Press-Lam Timbers for Exposed Structures

by John A. Youngquist, Engr.; Forest Products Lab., Forest Service, U.S. Dept. of Agriculture, Madison, Wisc.,
John L. Tschernitz, Chemical Engr.; Forest Products Lab., Forest Service, U.S. Dept. of Agriculture, Madison, Wisc.,
Russell C. Moody, Engr.; Forest Products Lab., Forest Service, U.S. Dept. of Agriculture, Madison, Wisc.,
Ronald W. Jokerst, Forest Products Technologist; Forest Products Lab., Forest Service, U.S. Dept. of Agriculture, Madison, Wisc.,
David S. Gromala, (A.M.ASCE), Engr.; Forest Products Lab., Forest Service, U.S. Dept. of Agriculture, Madison, Wisc.,


Serial Information: Journal of the Structural Division, 1979, Vol. 105, Issue 7, Pg. 1405-1416


Document Type: Journal Paper

Abstract: Parallel Laminated Veneer (PLV) products are manufactured by adhesive bonding of rotary-peeled veneer. It has been estimated that a production line PLV process could convert green logs into a finished structural laminate in less than an hour. Press-Lam, a PLV product under investigation at the U.S. Forest Products Laboratory, has exhibited decreases in variability of mechanical properties and increases in chemical preservative penetration and retention when compared to solid-sawn lumber. A prototype highway bridge entirely of Press-Lam has been erected by the Virginia Department of Highways and Transportation. This bridge was field-tested to its AASHTO HS-20 design load. Preliminary allowable stresses were determined by data obtained from destructive laboratory tests on 18 full-scale stringers and 10 sections of decking made from Douglas-fir Press-Lam. In the face of dwindling supplies of large structural timbers, PLV products are attractive alternatives for exposed structural applications.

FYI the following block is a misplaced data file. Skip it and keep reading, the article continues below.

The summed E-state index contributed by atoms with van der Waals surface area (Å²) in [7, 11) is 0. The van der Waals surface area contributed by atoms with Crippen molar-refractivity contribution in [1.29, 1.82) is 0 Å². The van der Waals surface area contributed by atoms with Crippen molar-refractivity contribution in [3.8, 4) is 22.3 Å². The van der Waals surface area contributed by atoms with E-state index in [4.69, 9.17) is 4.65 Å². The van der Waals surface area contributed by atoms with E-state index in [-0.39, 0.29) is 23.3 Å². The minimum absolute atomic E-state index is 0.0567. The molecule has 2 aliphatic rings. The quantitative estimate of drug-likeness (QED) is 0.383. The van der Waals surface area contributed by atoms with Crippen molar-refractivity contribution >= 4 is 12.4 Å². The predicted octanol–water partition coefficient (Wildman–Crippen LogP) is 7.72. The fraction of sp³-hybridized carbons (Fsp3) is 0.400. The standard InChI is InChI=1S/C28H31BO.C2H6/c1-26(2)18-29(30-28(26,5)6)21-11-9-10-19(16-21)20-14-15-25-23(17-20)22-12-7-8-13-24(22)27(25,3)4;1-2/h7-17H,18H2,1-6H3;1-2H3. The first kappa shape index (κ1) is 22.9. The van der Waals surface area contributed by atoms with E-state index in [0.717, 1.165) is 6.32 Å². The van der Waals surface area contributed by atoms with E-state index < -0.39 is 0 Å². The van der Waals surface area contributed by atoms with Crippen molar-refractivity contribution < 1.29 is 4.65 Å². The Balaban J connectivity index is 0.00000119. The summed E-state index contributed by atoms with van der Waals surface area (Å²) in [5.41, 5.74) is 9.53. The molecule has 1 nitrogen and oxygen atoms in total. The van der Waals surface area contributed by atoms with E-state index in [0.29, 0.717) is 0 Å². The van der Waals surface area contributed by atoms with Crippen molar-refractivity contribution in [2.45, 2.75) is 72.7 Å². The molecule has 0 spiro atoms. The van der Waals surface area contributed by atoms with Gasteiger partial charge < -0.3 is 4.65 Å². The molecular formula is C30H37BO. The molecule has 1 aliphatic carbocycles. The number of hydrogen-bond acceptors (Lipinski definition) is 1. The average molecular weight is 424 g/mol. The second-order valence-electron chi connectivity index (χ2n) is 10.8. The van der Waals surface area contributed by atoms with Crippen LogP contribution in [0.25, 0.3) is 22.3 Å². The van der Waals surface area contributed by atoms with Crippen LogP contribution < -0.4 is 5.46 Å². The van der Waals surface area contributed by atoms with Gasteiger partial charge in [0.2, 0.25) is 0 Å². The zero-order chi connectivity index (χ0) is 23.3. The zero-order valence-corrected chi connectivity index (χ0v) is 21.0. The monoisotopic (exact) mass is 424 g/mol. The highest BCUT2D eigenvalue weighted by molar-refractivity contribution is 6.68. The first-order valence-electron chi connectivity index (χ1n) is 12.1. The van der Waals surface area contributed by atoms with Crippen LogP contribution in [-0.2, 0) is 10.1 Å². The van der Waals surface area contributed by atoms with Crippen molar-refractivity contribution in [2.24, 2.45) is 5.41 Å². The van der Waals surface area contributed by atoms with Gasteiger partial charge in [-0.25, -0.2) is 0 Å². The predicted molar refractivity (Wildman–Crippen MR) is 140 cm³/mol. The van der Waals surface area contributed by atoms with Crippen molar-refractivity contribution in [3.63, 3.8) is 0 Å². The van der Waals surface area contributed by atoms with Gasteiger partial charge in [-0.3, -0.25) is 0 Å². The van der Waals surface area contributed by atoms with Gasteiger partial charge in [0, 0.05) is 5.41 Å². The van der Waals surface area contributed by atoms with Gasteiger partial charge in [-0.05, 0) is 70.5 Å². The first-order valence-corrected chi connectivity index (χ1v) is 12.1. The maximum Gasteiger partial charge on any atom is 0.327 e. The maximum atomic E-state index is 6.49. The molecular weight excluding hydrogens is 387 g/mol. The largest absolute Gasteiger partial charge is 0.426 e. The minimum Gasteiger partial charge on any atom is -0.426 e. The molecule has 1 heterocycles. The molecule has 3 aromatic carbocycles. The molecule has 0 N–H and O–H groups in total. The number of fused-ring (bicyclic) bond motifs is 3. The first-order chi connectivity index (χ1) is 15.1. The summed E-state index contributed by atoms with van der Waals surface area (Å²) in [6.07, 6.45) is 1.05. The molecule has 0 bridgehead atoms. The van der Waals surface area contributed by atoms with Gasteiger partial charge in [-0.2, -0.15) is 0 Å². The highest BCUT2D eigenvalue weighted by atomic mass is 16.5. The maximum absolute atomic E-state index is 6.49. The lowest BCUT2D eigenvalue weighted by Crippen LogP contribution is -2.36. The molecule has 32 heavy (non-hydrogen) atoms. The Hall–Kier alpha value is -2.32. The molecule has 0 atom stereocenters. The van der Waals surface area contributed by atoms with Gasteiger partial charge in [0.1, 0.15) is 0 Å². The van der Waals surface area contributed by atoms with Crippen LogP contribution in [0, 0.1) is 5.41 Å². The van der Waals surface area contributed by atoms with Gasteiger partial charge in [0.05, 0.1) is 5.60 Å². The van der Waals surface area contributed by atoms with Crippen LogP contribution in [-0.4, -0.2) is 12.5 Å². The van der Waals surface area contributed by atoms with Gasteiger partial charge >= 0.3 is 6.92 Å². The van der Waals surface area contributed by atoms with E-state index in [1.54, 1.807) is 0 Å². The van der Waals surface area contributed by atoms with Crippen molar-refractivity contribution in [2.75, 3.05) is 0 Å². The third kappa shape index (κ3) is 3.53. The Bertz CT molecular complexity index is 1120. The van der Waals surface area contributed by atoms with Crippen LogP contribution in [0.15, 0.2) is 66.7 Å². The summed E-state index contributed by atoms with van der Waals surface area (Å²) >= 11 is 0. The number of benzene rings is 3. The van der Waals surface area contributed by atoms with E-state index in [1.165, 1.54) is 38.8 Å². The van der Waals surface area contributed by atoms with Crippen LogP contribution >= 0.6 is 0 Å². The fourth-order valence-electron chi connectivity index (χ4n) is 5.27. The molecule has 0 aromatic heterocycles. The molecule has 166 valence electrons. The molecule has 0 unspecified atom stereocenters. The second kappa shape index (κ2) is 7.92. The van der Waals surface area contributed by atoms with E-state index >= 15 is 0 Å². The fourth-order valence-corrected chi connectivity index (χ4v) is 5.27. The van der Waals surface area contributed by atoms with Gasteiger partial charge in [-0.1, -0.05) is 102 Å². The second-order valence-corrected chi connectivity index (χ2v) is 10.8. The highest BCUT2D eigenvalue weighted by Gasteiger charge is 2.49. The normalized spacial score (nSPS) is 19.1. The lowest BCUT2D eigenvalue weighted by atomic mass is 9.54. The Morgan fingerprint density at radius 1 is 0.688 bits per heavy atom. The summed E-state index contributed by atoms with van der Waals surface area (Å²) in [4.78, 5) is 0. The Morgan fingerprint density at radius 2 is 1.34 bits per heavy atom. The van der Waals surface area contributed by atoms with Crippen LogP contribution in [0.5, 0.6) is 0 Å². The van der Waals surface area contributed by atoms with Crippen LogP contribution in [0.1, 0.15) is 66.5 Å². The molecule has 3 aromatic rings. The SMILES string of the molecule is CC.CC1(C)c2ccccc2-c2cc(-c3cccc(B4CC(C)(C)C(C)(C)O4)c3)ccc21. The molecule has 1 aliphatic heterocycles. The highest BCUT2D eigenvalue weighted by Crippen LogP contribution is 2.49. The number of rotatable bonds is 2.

Subject Headings: Wood structures | Wood | Highway bridges | Laminated materials | Laminating | Chemical properties | Highway transportation | Bridge design

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